In 1932, the Public Health Service, working with the Tuskegee Institute, began a study to record the natural history of syphilis in hopes of justifying treatment programs for blacks. It was called the “Tuskegee Study of Untreated Syphilis in the Negro Male.”
Fliers began appearing around Macon County, Ala., promising “colored people” special treatment for “bad blood.”
“Free Blood Test; Free Treatment, By County Health Department and Government Doctors,” the black and white signs said. “YOU MAY FEEL WELL AND STILL HAVE BAD BLOOD. COME AND BRING ALL YOUR FAMILY.”
According to the CDC, black men in the state of Alabama from 1932-1972 were studied by the United States Public Health Service in partnership with Tuskegee University. The subjects were not informed that they were injected with syphilis, and some were stopped from getting treatment after learning elsewhere that they had been infected.
The study aimed to learn the effects of untreated syphilis, and promised free health care to study participants.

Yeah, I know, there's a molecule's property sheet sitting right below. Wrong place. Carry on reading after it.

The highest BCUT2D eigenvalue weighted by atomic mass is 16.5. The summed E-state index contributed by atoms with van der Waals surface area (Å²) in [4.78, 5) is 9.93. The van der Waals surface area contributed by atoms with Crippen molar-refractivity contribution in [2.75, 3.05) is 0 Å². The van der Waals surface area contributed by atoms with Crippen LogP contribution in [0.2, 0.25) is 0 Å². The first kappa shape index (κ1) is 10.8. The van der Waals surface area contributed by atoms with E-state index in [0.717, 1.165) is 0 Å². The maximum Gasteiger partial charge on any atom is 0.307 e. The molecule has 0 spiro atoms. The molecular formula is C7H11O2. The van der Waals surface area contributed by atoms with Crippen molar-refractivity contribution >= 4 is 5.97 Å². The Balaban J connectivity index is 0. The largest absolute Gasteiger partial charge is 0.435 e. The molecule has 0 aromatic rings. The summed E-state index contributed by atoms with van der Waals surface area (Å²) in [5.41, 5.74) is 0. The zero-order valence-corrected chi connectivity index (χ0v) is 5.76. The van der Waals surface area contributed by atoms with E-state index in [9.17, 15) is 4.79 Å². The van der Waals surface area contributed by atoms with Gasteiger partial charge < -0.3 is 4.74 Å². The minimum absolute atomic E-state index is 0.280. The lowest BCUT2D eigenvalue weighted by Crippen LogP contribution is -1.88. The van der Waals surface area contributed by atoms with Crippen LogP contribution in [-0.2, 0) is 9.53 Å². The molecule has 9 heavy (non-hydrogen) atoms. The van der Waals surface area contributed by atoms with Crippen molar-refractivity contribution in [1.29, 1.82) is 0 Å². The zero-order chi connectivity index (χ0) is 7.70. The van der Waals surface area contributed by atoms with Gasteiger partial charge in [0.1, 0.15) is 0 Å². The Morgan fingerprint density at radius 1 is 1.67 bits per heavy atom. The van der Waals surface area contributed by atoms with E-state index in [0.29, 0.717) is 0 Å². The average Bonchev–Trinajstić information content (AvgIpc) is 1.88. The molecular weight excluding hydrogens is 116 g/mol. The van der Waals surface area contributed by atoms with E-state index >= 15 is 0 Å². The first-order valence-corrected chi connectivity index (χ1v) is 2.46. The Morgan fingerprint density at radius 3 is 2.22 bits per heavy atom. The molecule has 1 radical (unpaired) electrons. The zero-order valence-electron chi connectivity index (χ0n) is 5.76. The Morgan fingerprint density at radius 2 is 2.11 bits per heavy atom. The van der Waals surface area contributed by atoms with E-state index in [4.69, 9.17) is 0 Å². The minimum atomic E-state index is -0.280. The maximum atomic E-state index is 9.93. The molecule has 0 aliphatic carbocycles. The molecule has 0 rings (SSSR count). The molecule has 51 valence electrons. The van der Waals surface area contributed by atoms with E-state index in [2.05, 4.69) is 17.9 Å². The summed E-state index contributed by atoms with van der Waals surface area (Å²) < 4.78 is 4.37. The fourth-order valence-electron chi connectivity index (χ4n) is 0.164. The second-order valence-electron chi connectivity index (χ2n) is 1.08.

The courts ruled that $10 million in settlements be paid out, after a class-action lawsuit was brought about by over 6,000 descendants of the original 600 participants. An undisclosed amount of that money has yet to be claimed.
The Atlantic Black Star reports that there is a dispute over who will get that remaining money.
On one half of the dispute is the Tuskegee Human and Civil Rights Multicultural Center. They host an informative exhibition and museum on the study details. On the other half of the dispute is a group called the Voices of our Fathers Legacy Foundation, which is composed of decedents of the Tuskegee study. This group argues that the money should go to the decedents.
On another side of the debate is the Trump administration, who argues that the remaining money is property of the federal government.
The president of the Voices of our Fathers Legacy Foundation, Lillie Tyson Head, says, “It was meant to go to the descendants in the first place.” Head sent a letter to a district judge imploring them to not make a decision about where the money should go until the decedents have had a chance to hire attorneys.
The Star reports that Fred Gray, head of the museum, remains hopeful that the money will go towards his museum.
No matter which side of the debate you’re on, one thing is certain: no one will back down without a fight.